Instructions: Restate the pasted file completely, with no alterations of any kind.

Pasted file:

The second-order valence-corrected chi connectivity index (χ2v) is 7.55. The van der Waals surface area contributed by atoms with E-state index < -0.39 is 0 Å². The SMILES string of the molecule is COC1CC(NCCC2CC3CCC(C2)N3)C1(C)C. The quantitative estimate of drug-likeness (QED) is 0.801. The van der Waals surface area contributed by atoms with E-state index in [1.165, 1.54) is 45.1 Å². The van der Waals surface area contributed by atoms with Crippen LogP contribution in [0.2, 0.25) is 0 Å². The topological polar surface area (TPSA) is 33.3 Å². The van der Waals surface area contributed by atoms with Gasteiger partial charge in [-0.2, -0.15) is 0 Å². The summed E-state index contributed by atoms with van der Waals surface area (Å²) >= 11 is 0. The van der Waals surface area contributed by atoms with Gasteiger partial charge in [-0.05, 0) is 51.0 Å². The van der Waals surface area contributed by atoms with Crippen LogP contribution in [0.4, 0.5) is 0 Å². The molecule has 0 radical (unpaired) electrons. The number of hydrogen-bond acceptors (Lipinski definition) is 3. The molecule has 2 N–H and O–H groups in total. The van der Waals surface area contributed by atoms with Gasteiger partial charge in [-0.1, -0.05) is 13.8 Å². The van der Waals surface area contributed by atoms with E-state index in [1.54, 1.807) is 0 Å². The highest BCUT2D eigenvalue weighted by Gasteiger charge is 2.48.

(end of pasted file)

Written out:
The second-order valence-corrected chi connectivity index (χ2v) is 7.55. The van der Waals surface area contributed by atoms with E-state index < -0.39 is 0 Å². The SMILES string of the molecule is COC1CC(NCCC2CC3CCC(C2)N3)C1(C)C. The quantitative estimate of drug-likeness (QED) is 0.801. The van der Waals surface area contributed by atoms with E-state index in [1.165, 1.54) is 45.1 Å². The van der Waals surface area contributed by atoms with Crippen LogP contribution in [0.2, 0.25) is 0 Å². The topological polar surface area (TPSA) is 33.3 Å². The van der Waals surface area contributed by atoms with Gasteiger partial charge in [-0.2, -0.15) is 0 Å². The summed E-state index contributed by atoms with van der Waals surface area (Å²) >= 11 is 0. The van der Waals surface area contributed by atoms with Gasteiger partial charge in [-0.05, 0) is 51.0 Å². The van der Waals surface area contributed by atoms with Crippen LogP contribution in [0.4, 0.5) is 0 Å². The molecule has 0 radical (unpaired) electrons. The number of hydrogen-bond acceptors (Lipinski definition) is 3. The molecule has 2 N–H and O–H groups in total. The van der Waals surface area contributed by atoms with Gasteiger partial charge in [-0.1, -0.05) is 13.8 Å². The van der Waals surface area contributed by atoms with E-state index in [1.54, 1.807) is 0 Å². The highest BCUT2D eigenvalue weighted by Gasteiger charge is 2.48.